Most modern browser today offers developer tools either as part of browser engine (like Chrome Developer Tools in Google Chrome) or as extension mechanism (like firebug in Mozilla Firefox). These tools are certainly in a way responsible for making JavaScript a much matured language because they provide a powerful tool to debug through the script. Those shortcut keys (F8, F10, F11 etc), which use to work in powerful IDEs, was almost a privilege to other programming languages have finally arrived to JavaScript developers. Matter of no debate, powerful debugging tools is a mandate for any programming language to become mature enough to attract wide audience from developer community.

However as the debugging, which is open for all (remember, it is attached to browser and not to a particular IDE), gets more and more popular, anyone can write script snippet using console and get it executed in the host application environment (i.e., the web page which is being displayed in the browser). Obviously this cannot be considered as security threat since the user who is trying to execute any script snippet has execution permission. For example, if user has no permission to view account statement for other user, he/she cannot do so via executing script using console since the permission are governed by backing server code.

In certain cases, it is still possible that you may want to disable any kind of script execution via console for your web application due to business demands. For the practical reason, neither you can configure user’s browser to disable console nor ask them to stop using console (both won’t work, billions of user and why would they listen to you?)

In such case, the only practical possibility would be to host code in your web application which disallows any script execution via console. Wow! First question, is that even possible? How?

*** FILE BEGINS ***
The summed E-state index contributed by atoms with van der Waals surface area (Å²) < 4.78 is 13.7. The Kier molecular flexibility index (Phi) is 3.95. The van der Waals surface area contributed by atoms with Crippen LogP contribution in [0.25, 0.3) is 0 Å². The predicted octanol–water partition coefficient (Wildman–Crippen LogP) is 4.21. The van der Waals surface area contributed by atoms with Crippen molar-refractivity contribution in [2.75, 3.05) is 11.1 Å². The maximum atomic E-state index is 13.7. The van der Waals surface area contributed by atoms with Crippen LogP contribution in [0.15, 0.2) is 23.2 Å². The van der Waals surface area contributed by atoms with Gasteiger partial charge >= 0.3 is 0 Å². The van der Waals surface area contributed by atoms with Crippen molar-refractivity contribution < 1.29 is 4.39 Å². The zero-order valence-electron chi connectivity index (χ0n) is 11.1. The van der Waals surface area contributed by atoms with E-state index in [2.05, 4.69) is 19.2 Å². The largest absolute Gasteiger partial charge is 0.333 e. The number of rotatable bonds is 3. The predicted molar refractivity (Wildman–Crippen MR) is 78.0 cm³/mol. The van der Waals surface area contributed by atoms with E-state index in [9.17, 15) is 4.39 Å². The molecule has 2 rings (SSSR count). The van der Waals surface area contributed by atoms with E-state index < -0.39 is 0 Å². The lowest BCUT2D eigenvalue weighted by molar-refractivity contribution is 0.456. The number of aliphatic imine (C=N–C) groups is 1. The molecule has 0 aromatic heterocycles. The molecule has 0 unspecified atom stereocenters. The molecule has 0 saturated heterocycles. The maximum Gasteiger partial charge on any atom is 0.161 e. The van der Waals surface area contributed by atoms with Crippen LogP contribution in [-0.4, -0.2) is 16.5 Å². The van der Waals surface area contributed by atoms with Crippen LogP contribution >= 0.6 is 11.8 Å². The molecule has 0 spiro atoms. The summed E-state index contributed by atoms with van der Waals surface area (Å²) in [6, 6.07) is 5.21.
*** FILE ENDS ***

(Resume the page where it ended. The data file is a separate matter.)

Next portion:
Yes, that’s kind of possible and which is what I am going to explain now. Let’s take example of Google Chrome Developer tools.

Chrome developer tools takes anything which is typed in to console as an input and simply passes it to evaluate function to run it in the host application environment. Before doing so, they create a property “_commandLineAPI” in console object and whole script gets executed in with block as

with ((window && window.console && window.console._commandLineAPI) || {}) {
// your script here.
}

Now seeing what we have above, it is very easy to say that the only way to stop execution of “script code typed in console” is to throw an exception before that.

A simplest way would be to save the console object in a function variable and define console property in window object with accessor/mutators (i.e., get/set). In get function, we could simply check if the property attached by chrome developer tool exists and if yes, throw exception (obviously which is not handled by anyone and hence stops execution of further code).

Here’s the full code snippet

<script type="'text/javascript'">
(function(){

    var _z = console;
    Object.defineProperty( window, "console", {
	get : function(){
	    if( _z._commandLineAPI ){
		throw "Sorry, Can't exceute scripts!";
            }
	    return _z; 
	},
	set : function(val){
	    _z = val;
	}
    });

})();
</script>

With the above script added in your web application, try launching console and execute any script. You would notice the following message in console (and yes, typed in script in console did not get executed!)

Script Execution Using Chrome Developer Tools

Whoa!!!